When I was about ten years old, my parents purchased a larger house about two miles away on Victor Drive. In addition to an extra bedroom, the house had a dining room which was paneled in warm knotty pine and had two built-in corner china cabinets. The sun filtered through the dining room windows and reflected against the pine, casting a warm glow on the large round antique dining table. That table was the scene for so many family meals and special times...(also the scene where Sharon and I would occasionally - well, okay, frequently - get sent from the table for uncontrollable giggling.)
Okay, no comments about my bangs! They sure weren't MY idea!
There was a large back yard with trees and plenty of room for Mama's vegetable garden. Mama and Daddy planted apple, peach and pear trees for a small orchard as well. Mama was an incredible Southern cook, and with the bounty from those trees made the most delicious jams and preserves I have ever tasted to this day. Those pear preserves on one of her homemade biscuits was truly a legend.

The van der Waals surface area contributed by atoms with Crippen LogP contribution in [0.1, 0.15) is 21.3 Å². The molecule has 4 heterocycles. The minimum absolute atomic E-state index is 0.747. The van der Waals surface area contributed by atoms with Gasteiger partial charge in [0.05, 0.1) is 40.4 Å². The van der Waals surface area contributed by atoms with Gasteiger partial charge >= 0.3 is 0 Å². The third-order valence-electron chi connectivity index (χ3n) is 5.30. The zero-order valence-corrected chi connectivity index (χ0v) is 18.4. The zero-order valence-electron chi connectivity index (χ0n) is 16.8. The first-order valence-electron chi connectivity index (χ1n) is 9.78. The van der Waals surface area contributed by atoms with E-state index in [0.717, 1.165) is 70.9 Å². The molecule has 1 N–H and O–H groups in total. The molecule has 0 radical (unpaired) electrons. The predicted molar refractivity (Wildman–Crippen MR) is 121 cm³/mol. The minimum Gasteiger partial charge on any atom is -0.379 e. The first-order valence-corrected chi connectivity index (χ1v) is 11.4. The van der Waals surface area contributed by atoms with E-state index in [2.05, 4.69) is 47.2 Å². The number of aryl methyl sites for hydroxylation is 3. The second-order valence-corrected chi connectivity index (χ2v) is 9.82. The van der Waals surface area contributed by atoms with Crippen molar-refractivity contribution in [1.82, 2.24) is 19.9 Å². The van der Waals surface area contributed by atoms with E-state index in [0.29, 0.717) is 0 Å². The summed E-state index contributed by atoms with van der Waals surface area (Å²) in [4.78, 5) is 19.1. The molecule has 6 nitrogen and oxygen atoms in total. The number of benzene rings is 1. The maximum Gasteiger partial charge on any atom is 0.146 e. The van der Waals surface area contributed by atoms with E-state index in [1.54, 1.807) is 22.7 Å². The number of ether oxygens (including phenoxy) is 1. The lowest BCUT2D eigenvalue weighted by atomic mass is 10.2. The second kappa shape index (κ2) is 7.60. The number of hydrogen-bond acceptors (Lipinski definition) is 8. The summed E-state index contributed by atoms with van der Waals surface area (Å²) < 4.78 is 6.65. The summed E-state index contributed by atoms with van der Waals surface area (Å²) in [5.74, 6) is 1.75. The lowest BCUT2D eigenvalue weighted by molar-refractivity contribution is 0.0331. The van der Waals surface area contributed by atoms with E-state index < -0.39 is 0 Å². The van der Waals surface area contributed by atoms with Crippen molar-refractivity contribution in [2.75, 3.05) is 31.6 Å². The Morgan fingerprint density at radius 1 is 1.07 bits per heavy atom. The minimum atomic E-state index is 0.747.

Our move to a new home had meant changing neighborhoods, friends, schools and churches. Thankfully, this school was only .31 tenths of a mile (map quest again) and a much shorter walk to school. The fact that we moved half-way through the fourth grade made it especially difficult. As I recall, I wasn't too happy at first, especially since the class was on a totally different subject in math - one I had not had. I had gone from being a straight A student, to having serious problems in math. One day, the teacher hit my hand very hard with a ruler because I didn't know the answer to a math problem. Mama, who was barely five feet tall and very soft-spoken, had a few well-chosen, but totally appropriate, things to say to my teacher. After that, the teacher took a little extra time and patience, and my good grades returned. Honestly though, I never was fond of that particular teacher after that. Unfortunately, I had her again for two more subjects in junior high!